Japanese Media October 2012

What You Missed in the Japanese Press

Bosses Forced to Coddle Costly Quitters

In an Asahi Shimbun “Nayami no soudan” (personal advice) column in September, a female manager in her 40s poured out her woes about a subordinate who snacked on bread throughout the workday.

“If I don’t eat something I’ll die”, was his excuse. “It’s a physiological thing”, he insisted. “I simply can’t control it”.

Moreover, whenever the worker’s supply of coffee ran out, he would leave the office to replenish it, even if it meant having an hour deducted from his accrued paid leave.

Unfortunately, advising such an eccentric member of staff to resign was not an option.

“At our company, such a manager would have his or her job assessment reduced by two points”, an HR manager at a large manufacturing firm told Nikkan Gendai (15 September), adding that each point deducted chops 5% off the individual’s basic income.

“The 10% cut also would apply to bonus payments. Moreover, if two people in a department resign within the same year, the cuts would be equivalent to a demotion,” he added.

Such policies leave managers with no alternative but to keep the eccentrics on board, and find ways to steer them towards more productive behaviour.

An IT sector mid-level manager, named Yamamoto, finally allowed a staff member in his third year at the firm to conduct his first presentation—even though other staff members repeatedly insisted he lacked the self-confidence to perform the task.

Nevertheless, on the day of the presentation (a Friday), he came through with flying colours.

“Great job”, Yamamoto told him. “When you come back on Monday, keep up the good work”.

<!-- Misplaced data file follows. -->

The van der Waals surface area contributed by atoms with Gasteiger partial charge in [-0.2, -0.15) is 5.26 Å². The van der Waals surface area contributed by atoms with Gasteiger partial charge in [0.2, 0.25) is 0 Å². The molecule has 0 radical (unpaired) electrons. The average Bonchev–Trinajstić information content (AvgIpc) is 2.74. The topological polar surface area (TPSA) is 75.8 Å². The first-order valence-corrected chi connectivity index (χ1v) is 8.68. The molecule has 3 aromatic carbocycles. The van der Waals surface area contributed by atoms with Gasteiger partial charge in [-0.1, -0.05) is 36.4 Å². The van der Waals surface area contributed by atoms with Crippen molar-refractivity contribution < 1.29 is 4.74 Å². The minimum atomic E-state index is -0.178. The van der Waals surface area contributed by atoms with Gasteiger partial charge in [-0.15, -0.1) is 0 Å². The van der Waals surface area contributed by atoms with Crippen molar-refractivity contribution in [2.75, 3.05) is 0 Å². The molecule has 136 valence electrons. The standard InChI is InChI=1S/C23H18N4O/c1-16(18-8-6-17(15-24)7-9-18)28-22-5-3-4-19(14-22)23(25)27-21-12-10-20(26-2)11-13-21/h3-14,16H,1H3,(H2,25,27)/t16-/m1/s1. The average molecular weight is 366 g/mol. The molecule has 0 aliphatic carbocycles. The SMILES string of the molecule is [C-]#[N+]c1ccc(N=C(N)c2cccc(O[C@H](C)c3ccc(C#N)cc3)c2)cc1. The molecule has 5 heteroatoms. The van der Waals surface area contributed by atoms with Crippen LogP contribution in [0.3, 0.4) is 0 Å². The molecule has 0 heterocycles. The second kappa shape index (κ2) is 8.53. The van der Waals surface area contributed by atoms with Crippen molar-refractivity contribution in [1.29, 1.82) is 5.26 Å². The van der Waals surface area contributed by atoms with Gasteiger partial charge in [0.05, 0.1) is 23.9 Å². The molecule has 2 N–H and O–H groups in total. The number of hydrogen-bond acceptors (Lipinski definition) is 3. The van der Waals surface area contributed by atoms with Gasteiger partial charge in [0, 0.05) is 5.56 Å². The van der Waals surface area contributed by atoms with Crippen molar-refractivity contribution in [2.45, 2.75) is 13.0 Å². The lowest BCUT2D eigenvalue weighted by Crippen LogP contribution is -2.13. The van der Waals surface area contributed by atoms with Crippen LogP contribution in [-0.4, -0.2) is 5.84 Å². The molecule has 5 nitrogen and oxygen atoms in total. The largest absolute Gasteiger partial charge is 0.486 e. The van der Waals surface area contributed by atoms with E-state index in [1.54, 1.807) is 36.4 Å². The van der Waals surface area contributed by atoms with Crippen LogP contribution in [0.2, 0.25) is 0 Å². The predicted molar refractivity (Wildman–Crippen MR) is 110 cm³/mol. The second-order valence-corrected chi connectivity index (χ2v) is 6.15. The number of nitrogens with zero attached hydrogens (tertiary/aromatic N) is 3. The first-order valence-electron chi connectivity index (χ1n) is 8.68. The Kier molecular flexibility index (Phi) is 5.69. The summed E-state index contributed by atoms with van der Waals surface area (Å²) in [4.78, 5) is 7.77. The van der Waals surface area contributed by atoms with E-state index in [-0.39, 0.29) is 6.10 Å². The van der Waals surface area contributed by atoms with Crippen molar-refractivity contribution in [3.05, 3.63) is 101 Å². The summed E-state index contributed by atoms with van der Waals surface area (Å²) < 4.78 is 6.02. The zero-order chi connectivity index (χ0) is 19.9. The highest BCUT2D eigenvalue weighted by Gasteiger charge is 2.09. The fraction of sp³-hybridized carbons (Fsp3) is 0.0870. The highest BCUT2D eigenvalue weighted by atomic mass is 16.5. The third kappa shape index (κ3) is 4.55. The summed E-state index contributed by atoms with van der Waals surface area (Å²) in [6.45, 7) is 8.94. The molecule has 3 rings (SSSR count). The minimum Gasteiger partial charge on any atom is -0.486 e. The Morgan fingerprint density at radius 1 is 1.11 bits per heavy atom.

And that was the last time the worker showed his face in the office. It seems that, during the two days he had to reflect on his work over the weekend, the sudden increase in pressure was too much for the employee.

And poor Yamamoto-san, who had done nothing wrong, was nonetheless forced to take a wage cut.

The article suggests that some younger workers, knowing the system unfairly penalises managers, may use threats of resignation to manipulate situations to their own advantage.

If that’s the case, it concludes, then firms will need to plug the holes in their rules, or they very well may lose good managers as well.

What’s So Bad about North Kanto?

It’s rare to see a survey that focuses on unpopularity. But the online publication J-Cast News (24 September) felt moved to comment after the annual Brand Research Institute, Inc. survey of Japan’s prefectures ranked Gunma Prefecture rock bottom.

Conducted earlier this year, the survey attracted 30,375 respondents, who were asked to rate the brand image of Japan’s 47 prefectures.

Ibaraki Prefecture, which had been placed last in the previous four polls, moved up one position to 46th. In 44th place was Tochigi, with Fukushima coming 43rd. Of the five prefectures ranked lowest, all but one—Saga Prefecture in Kyushu—were situated north-east of Tokyo.

The rankings were determined by points allocated for “overall appeal”, “desirability as a place to live”, and “intention to visit for sightseeing”.